To the authors' knowledge, this Korean version of the NPDS is the condition-specific outcome instrument for the validation of neck pain in Korean population. The development and validation of multiple-language versions of existing validated questionnaires plays a key role in standardizing outcome measurements and increasing the statistical powers of clinical studies. The results of this study demonstrated that the NPDS was successfully translated into Korean version without losing the psychometric properties of the original version. Accordingly, the Korean version of the NPDS appears to be a reliable and valid outcome measure of functional status in patients with neck pain. Thus, we recommend that this Korean version of the NPDS can be utilized for future clinical studies in Korea.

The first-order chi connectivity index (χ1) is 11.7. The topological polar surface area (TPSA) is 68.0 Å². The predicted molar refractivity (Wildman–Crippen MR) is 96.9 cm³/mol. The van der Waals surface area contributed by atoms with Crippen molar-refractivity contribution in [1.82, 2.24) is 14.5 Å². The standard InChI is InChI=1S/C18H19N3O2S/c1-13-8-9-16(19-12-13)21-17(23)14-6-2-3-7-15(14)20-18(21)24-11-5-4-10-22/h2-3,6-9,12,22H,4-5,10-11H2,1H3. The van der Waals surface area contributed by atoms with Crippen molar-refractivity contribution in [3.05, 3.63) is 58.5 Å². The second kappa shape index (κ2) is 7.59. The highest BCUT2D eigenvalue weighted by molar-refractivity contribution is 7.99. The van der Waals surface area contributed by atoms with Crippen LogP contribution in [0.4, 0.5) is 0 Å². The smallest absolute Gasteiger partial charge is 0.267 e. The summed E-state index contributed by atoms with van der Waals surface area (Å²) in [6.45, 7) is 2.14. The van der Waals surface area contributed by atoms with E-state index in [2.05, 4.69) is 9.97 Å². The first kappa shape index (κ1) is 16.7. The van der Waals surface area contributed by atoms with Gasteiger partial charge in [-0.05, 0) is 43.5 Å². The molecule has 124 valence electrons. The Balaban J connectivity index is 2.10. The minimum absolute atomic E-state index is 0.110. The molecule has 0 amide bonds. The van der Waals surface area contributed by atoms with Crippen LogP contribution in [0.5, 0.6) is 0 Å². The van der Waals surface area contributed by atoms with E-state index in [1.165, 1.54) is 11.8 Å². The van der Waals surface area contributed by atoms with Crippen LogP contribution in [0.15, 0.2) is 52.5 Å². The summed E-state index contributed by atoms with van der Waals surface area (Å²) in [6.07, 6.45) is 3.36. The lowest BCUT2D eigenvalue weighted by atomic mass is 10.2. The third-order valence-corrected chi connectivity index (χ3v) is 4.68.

This work was supported for two years by Pusan National University Research Grant.

Conflicts of interest

No potential conflict of interest relevant to this article was reported.

Supplementary materials

Suppl. 1

Korean Version of the Neck Pain and Disability.
Supplementary material can be found via


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Table 1
The demographic characteristics of the study population
Table 2
Factor analysis
Table 3
Internal consistency by Cronbach's alpha (n=81)

NPDS, Neck Pain and Disability Scale.

Table 4
Test-retest reproducibility as determined by ICC (n=69)

ICC, intraclass correlation coefficient; NPDS, Neck Pain and Disability Scale.

Table 5
Pearson correlation coefficient of the NPDS with the SF-36

All correlations are significant at the 0.001 level, except for the role physical scales.

NPDS, Neck Pain and Disability Scale; SF-36, Short Form-36.